Domestic Abuse Bill: Bishop of Manchester presses Government on financial support for those fleeing domestic abuse

On 8th March 2021 the House of Lords considered amendments to the Government’s Domestic Abuse Bill at its Report Stage. The Bishop of Manchester had co-sponsored amendments with two other Peers, on exempting from the benefit cap for a year all those forced to claim benefits because of domestic abuse. The Government Minister responded to say that guidance would be strengthened to local authorities that those fleeing domestic abuse should be given priority in receiving discretionary housing payments. 
The Lord Bishop of Manchester [V]: My Lords, I thank the Minister for her response to this group of amendments, in particular to Amendments 72 and 102, to which I have added my name. I also thank her for her reassurance that local authorities will be given clear encouragement to prioritise the needs of domestic abuse victims, as the noble Lord, Lord Best, requested.
Can she ensure that national statistics on the number of such cases accepted and rejected in each year will be counted and made public?

Votes: Domestic Abuse Bill

On 8th March 2021 the House of Lords considered amendments to the Government’s Domestic Abuse Bill at its Report Stage.

Five bishops took part in a vote on an amendment from Baronesss Campbell of Surbiton on including carers or those with “personally connected lives” in the scope of the Bill to prevent abuse by a care giver. Continue reading “Votes: Domestic Abuse Bill”

‘Spycops’ and gambling related harm

In the House of Lords on 13th January 2021 the Bishop of Durham spoke during the debate on the Covert Human Intelligence Bill and the Bishop of St Albans received a written answer to a question on support for those living with gambling-related harm. Details below:

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Votes: EU (Future Relationship) Bill

On 30th December 2020 the House of Lords considered the Government’s European Union (Future Relationship) Bill at all stages. Three votes were held on the Bill, in which bishops took part:

Continue reading “Votes: EU (Future Relationship) Bill”

EU (Future Relationship) Bill: Bishop of Southwark welcomes deal, stresses interdependence of people and nations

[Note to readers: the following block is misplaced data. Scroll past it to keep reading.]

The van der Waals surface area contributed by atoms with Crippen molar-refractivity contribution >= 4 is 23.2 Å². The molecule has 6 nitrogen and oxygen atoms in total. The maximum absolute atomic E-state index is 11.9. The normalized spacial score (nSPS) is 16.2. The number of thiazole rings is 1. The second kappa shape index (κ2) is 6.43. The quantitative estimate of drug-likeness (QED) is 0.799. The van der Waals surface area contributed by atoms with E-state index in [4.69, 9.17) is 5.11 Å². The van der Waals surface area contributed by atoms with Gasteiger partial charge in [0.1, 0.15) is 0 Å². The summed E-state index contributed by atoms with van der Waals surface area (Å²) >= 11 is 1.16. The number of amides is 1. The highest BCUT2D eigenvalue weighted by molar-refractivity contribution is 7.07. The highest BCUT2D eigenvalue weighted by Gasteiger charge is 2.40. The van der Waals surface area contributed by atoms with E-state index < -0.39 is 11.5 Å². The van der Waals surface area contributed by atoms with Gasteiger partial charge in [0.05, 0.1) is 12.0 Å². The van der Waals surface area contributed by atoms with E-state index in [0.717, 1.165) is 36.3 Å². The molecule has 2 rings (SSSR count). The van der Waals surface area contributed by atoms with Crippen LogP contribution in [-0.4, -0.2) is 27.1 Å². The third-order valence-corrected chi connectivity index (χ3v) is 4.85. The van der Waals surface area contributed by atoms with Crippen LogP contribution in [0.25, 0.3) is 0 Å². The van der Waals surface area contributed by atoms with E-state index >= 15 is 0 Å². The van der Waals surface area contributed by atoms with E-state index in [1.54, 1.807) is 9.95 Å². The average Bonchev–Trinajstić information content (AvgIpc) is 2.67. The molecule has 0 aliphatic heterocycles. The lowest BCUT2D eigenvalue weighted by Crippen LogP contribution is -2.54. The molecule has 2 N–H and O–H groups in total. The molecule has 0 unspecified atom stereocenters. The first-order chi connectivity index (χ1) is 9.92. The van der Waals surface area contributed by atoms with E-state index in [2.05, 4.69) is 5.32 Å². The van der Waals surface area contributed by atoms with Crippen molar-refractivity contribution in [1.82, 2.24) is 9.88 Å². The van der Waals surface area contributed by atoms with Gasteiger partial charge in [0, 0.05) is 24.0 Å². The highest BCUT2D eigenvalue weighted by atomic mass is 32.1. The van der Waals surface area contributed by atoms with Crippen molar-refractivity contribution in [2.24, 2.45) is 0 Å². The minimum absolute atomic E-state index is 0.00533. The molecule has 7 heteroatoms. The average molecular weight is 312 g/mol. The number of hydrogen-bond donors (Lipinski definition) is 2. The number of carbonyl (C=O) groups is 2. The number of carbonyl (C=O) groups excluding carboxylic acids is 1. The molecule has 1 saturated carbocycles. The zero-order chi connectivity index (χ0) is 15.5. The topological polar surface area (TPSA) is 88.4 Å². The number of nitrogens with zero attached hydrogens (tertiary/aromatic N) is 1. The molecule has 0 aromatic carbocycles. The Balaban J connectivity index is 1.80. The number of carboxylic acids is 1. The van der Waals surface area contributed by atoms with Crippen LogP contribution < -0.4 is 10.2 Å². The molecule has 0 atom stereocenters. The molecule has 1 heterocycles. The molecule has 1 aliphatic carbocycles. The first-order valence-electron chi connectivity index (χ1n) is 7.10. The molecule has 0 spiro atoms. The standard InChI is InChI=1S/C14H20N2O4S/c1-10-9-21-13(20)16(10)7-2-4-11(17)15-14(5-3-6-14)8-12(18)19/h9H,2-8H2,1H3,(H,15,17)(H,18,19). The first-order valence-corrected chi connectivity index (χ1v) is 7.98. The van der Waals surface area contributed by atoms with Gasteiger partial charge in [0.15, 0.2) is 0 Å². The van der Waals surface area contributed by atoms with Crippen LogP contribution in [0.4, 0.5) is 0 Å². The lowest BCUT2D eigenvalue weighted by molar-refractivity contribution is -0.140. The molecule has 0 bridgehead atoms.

On 30th December 2020 the House of Lords considered all stages of the Government’s European Union (Future Relationship) Bill. The Bishop of Southwark spoke at Second Reading:
The Lord Bishop of Southwark: My Lords, I am glad to follow the noble Lord, Lord Butler of Brockwell, and agree with much of what he said. I congratulate Her Majesty’s Government on achieving a negotiated outcome with the European Union. In doing so, I pay tribute not only to the Prime Minister but to the negotiating team, which bore a weighty burden, the Civil Service support that provided them with necessary expertise and, last but not least, the chief negotiator the noble Lord, Lord Frost.

The wider debate requires a candid and truthful recognition of what has been a complex process, including an explicit acknowledgement that a successful negotiation requires significant compromise. Such truthful recognition makes for good civil discourse. This will be further helped by more accurate language about the good and less good aspects of the package and appropriate scrutiny of detail—sadly not possible today. I hope that the public debate is less about the intangibles of rhetoric and more about the true and honest cost of the investment, outreach and spiritual renewal needed if we are to flourish as a nation state, going forward.

My final point begins with comments from the former Archbishop of Canterbury, Lord Williams of Oystermouth, recently retired from this House, who, early in the pandemic, spoke of what has become a much wider perception that our lives are bound together with those of every human being on this planet. That, he said, poses “the biggest moral questions”. A more positive focus on our continuing interdependence, not least with other European nations but more widely—globally—would be welcome and herald the future partnerships that are so essential to our national well-being.